These are big scenes meant to reflect intimate struggles against the raw power of nature and human grandiosity. On a big screen, the imposing blocking becomes larger than life, drawing the viewer into the larger forces which make us who we really are.
18. The Wrestler (2008)
Darren Aronofsky delivers a cinematic language of internal tension with a subdued montage straining against an overly animated protagonist who is wearing himself down to nothing.
The film follows the title athlete, an aging and ailing figure stuck in small-time celebrity, trying to atone for poor life choices with a comeback – both professional and personal.
With his loved ones short on forgiveness, living in a body beaten almost to death, time becomes the wrestler’s greatest opponent. Just as he is finding maturity, mortality threatens to rob him of redemption.
The director uses very understated camera and editing to achieve these feelings in filmic language. In an art form notoriously over-reliant on angle/reverse angle shots, Aronofsky visually puts the audience in the wrestler’s position – constantly wrestling against everything in his life.
The ripples of violence, sexual misadventure and substance abuse find an uneasy yet subtle swaying of the film’s frames, often blocked into corners, leaving the unsettling sensation of inevitability.
This film is not for the seasick, but it does strengthen the spirit by knocking it around like a hapless fighter. The theatre experience often finds the audience feeling as if everything outside of the screen is getting dizzy rather than the shots themselves.
19. The Saragossa Manuscript (1965)
An almost-forgotten gem of 60’s Polish Cinema, director Wojciech Has wove perhaps the greatest story-within-a-story film ever made.
Adapted from an early 19th century novel, the tale starts off simply: two opposing soldiers in the Napoleonic wars discover a hidden manuscript in an abandoned inn.
Both are compelled to hear the story within, sending the characters and audience into a series of mystical yarns in surreal settings. But it’s not just one story – it’s many tales intertwined between other tales being told within yet more tales. The dizzying plot twists with gypsies, piles of skulls, and cabalistic gurus are hard to catch in just one viewing.
But the cinematic form employed is mesmerizing in its own right, settling the audience in a constant state of transformative nebulousness against a backdrop of dark magic and deep fears.
One feels eventually as though they are trapped in the belly of some unknowable beast, divorced from expectation and salvation. Part horror movie, part magical adventure, part meditation on the shifting foundations of reality, the story coils back inside of itself to a firm finality viewers may have forgotten was possible.
The constant feeling of being lost in a world beyond comprehension is at once terrifying and entrancing.
Caught in a large screening room, the dark effect becomes one of those rare times where the viewer really forgets where they are, and leaving the theater becomes as much of a shock as any other transition the film itself presents.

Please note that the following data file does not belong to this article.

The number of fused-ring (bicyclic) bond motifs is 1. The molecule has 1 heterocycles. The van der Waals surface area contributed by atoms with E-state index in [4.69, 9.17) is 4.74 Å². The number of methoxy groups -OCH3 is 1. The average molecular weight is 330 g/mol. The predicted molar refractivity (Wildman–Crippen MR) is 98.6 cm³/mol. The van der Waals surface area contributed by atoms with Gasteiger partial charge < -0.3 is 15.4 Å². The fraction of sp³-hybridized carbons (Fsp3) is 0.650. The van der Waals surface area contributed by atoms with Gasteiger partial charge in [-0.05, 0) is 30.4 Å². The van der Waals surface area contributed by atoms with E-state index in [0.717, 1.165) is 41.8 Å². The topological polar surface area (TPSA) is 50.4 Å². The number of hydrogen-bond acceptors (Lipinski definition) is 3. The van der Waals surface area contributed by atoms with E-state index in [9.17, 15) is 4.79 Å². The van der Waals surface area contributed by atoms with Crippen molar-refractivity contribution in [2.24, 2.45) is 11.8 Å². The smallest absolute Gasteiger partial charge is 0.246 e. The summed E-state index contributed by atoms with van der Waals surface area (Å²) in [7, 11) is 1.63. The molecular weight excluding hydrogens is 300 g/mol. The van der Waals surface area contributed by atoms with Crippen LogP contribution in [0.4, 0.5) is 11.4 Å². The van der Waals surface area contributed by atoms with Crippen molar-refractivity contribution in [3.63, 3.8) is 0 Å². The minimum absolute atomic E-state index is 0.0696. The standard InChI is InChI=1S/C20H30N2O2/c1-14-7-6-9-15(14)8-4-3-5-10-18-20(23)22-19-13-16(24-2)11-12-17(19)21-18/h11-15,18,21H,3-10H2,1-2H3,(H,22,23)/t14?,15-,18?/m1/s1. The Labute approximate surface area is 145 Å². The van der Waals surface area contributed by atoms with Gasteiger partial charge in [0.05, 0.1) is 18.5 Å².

20. Playtime (1967)
Jacques Tati’s magnum opus of the Monsieur Hulot series, Playtime truly is, as Francois Truffaut remarked, “a movie from another planet.”
Using a series of casually associated vignettes playing loosely at being a narrative – which nevertheless is certainly linear – Tati hilariously takes us into modern humanity’s endless struggle to reconcile a more organic way of life with an imposing manufactured structure which makes meaningful personal contact so hard to come by.
Watching Tati’s alter ego Hulot navigating through office buildings, busy streets, modern television viewing and excessive materialistic pursuits, viewers end up laughing at the world they themselves are living in it.
The absurdity of sterile labyrinthine constructions, meaningless bureaucracies and the deliverance of discovering that honest travelers can still unearth the “real” world below, is framed against a stunningly designed set.
The “Tativille” of high-rise building mockups staged on a vacant lot outside of Paris allowed Tati to position this all-too-familiar modern city into perfect blocking to push a relentless visual language that any urban dweller can relate to.
From the very first frame, this theme is communicated to us: a soft, puffy cloud emerging from behind the hard angle of a glass-and-steel building.
Tati plays with our expectations as reflections become ghosts and the “solidly built” modern world literally crumbles before the audience.
As with his spiritual predecessors Charlie Chaplin and Buster Keaton, the actor/director combines comedic body language and larger-than-life scenarios to bring his message home, while delivering the elevated sense of humor which the comedic mirror produces.
Every scene in the film is filled with activity. Several funny things often happen at the same time in the same static frame. These are lost on the small screen.
Also cut down to size are the grandiose scenarios, which serve to befuddle the feckless Hulot as he tries to get everyday errands done.
While Criterion made a beautiful Blu-Ray of the film, it just does not work on a television set. Restored 65mm prints have been lovingly curated by Tati’s daughter and are absolutely not to be missed should luck bring one into an audience’s proximity.
Author Bio: Argentinean-born New Yorker Miguel Cima is an NYU Film School alumni and a veteran of the entertainment biz (Warner Bros, Dreamworks, MTV, etc.). An accomplished writer, filmmaker, and comic book creator, Miguel’s movie, Dig Comics, won Best Documentary at the San Diego Comic Con. A culture junkie, foodie and world traveler, he is happily unmarried to a rockin’ heavy metal vocalist gal and slavishly serves his true masters – two dogs and a cat.